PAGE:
NRHA's Role In Rural Health

Economic factors, cultural and social differences, lack of recognition by legislators and the isolation of living in remote areas are all obstacles faced by rural health care providers and patients that are not found in urban areas. NRHA is here to help overcome these challenges, and the support of our Partners makes that possible.

Through efforts such as the NRHA's government affairs office in Washington D.C., the Annual Rural Health Policy Institute and ongoing grassroots campaigns, NRHA actively participates in advocacy efforts to bring about appropriate rural health policy and legislation. These activities have helped make NRHA the nation's leader in rural health issues and have allowed NRHA to have a hand in the following rural health successes:

  • Increasing funding for the National Health Service Corps, an agency that places healthcare workers in underserved areas in exchange for tuition assistance during training.
  • Helping to establish the Federal Office of Rural Health Policy to monitor and impact rural health issues nationally.
  • Introducing legislation to boost physician and hospital Medicare payments in rural America, and continuing to actively urge Congress to provide equal Medicare payments for same services to rural providers and facilities.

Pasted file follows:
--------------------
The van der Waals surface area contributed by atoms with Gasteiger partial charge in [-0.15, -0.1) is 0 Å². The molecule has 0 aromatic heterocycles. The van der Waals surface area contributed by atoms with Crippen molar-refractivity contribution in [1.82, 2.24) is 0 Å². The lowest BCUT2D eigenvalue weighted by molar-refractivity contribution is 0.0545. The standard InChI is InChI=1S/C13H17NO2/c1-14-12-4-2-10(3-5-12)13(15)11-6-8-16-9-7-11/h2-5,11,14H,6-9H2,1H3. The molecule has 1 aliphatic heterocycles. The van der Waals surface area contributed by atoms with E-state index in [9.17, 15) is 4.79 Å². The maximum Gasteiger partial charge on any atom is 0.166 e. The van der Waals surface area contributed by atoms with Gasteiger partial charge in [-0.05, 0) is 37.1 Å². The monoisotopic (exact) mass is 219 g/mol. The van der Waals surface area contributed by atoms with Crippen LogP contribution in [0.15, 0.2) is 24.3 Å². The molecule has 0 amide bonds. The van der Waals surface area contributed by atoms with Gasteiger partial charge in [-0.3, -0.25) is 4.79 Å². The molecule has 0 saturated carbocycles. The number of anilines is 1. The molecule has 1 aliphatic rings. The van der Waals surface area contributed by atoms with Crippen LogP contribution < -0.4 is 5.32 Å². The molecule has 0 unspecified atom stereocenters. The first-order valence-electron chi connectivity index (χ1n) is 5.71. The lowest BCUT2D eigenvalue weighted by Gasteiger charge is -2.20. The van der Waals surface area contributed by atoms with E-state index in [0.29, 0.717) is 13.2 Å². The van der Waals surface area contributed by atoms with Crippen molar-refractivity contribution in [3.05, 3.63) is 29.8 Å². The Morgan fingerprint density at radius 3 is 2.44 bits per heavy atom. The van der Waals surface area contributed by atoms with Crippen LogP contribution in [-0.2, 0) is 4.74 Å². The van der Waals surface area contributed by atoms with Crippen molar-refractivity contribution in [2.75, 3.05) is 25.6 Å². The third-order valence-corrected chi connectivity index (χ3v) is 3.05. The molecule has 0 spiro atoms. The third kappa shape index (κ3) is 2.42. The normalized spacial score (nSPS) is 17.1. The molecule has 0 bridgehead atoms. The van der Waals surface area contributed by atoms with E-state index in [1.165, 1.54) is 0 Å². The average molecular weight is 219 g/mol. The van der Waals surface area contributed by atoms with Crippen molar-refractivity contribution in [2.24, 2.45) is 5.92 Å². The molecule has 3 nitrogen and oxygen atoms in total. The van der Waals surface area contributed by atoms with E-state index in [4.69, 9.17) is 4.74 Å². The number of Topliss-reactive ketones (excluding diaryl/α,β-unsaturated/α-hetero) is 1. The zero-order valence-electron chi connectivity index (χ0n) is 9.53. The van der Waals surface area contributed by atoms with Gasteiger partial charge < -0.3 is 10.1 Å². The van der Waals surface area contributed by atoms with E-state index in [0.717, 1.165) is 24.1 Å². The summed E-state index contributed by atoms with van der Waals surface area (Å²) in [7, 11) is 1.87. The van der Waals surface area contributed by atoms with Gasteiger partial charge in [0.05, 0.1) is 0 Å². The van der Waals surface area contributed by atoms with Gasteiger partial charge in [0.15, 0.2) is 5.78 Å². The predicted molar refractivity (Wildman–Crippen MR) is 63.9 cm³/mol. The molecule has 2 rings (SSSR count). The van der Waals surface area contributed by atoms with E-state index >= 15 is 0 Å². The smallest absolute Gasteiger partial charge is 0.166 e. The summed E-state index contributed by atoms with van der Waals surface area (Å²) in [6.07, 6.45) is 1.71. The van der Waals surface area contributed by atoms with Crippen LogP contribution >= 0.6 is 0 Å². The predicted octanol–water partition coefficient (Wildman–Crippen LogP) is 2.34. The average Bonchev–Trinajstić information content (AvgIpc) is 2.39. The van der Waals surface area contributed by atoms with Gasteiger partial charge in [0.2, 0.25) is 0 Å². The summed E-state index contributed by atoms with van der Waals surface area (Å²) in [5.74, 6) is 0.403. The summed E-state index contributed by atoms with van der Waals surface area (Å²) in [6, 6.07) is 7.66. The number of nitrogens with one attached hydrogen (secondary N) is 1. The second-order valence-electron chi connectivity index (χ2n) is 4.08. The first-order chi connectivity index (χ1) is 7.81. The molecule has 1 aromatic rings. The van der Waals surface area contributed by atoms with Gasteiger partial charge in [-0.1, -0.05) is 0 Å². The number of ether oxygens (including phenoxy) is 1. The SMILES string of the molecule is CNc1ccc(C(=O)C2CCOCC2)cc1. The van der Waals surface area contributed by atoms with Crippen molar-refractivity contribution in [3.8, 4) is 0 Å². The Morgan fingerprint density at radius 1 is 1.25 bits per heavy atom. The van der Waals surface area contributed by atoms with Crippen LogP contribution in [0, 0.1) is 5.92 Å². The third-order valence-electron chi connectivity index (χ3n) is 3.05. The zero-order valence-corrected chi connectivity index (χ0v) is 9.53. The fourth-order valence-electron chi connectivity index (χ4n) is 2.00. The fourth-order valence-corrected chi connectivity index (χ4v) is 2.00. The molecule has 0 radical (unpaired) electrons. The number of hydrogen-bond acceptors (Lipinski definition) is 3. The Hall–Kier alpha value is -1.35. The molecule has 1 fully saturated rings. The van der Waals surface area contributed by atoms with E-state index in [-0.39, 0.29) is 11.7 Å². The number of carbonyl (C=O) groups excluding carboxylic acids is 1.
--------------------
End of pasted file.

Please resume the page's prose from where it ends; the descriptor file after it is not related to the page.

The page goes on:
• Forming the National Advisory Committee on Rural Health, serving an important purpose of keeping the Secretary of HHS updated on rural issues and policy recommendations.
  • Establishing the annual Rural Health Policy Institute—a forum for members to learn the policy process, the nuances of issues and communicate their concerns as part of an organized effort. Attendance continues to grow, and we've seen an increasing number of members of Congress joining us.
  • Creating the FLEX program in 1997, with the help of the National Organization of State Offices of Rural Health (NOSORH).
  • Working with appropriations staff to secure a $4 million increase for State Offices of Rural Health, a $3.4 million increase in funding for rural health research and $15 million for the Rural Hospital Improvement Program in 2001.
  • Working with the American Hospital Association (AHA) to develop the new Rural Community Hospital Assistance Act Proposal in 2001.